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Machine space: mass interrogation and later modern American wars Child, Elliott Callan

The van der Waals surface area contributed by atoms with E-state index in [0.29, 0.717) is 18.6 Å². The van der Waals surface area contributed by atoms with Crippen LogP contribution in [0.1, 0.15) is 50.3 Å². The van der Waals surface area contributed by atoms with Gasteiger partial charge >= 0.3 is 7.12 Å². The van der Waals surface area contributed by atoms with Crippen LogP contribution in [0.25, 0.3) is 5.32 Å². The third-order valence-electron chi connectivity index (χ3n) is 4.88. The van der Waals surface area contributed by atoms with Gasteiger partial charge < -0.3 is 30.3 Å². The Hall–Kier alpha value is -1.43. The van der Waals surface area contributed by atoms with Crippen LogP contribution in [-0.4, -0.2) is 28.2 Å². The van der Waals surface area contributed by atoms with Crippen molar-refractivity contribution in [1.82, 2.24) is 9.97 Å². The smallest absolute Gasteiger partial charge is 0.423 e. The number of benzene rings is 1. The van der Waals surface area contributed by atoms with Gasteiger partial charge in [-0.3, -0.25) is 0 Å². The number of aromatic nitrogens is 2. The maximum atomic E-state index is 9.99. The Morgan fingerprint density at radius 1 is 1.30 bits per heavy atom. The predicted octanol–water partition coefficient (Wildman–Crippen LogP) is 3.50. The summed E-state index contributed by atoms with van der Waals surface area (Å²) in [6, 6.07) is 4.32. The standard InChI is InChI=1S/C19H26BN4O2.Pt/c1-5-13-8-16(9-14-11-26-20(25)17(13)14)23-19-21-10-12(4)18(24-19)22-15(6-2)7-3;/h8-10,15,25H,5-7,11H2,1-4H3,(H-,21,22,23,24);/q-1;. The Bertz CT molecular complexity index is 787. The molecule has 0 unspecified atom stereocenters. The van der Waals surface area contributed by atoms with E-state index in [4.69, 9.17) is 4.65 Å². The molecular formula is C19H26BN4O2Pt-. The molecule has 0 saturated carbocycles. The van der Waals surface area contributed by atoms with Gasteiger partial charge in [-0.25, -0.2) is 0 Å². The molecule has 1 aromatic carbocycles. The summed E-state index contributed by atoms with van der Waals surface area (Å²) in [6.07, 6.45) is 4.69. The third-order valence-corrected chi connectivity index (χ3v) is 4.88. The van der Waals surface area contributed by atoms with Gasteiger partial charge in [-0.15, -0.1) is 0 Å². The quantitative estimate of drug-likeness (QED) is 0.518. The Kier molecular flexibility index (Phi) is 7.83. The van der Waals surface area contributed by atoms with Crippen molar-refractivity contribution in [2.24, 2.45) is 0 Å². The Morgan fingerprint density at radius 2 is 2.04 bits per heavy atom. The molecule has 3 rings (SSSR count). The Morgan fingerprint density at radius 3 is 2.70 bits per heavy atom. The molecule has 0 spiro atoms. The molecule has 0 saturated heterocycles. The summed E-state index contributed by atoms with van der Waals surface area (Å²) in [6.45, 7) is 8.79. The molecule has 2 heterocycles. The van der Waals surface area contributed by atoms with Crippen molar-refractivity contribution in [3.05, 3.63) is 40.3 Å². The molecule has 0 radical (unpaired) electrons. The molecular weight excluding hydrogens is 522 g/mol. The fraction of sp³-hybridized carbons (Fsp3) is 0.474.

This dissertation examines the use of mass interrogation by military intelligence agencies during later modern wars. It draws from state, non-government, and military archives, as well as extensive primary and secondary records. The research focuses on the activities of the US military intelligence branches and the CIA since 1945, with empirical analysis centring on key episodes from the early cold war, the American war in Vietnam, and the ‘war on terror’. Together they demonstrate that interrogation apparatuses have been crucial means by which these agencies have produced the geographical and other intelligence needed to know the enemy and spaces of war in order to extend power over them. Much more than an interpersonal encounter in a tightly delineated zone, I argue that intelligence interrogation should be conceived of as an extended spatial practice. The research shows that mass interrogation recurrently takes form as large-scale ‘technopolitical apparatuses’. Their political geographies are infrastructural, material, and performative. As military technologies, they facilitate control over enemy bodies and territories by indexing the geographies of both; as political technologies, they produce new specialist subjects, disclosing interrogation as an expert-bureaucratic problem of maximising data production. The study establishes that mass interrogation is not singular; it takes radical new forms as the geographies of later modern war transform. Nonetheless, whether contributing to an industrial-economic cold war, a neo-imperial counterinsurgency, or as part of an ‘everywhere war’ by a counterterror state in the twenty-first century, American interrogators and their supporting personnel continue to be confronted by the imperatives of ‘machine space’. In it, military interrogation is not ‘a science and an art’, as commonly presented, but instead appears to demand the mechanical coordination of forces against material objects by military workers, each with strictly compartmentalised responsibilities. In machine space, the collective challenge of interrogation is to process a maximal number of human sources, to ‘break’ them so that ever greater volumes of data may be extracted and reassembled as new informational forms. This dissertation finds that, in doing so, mass interrogation has helped to activate some of the violent circuits necessary to perform later modern American war.

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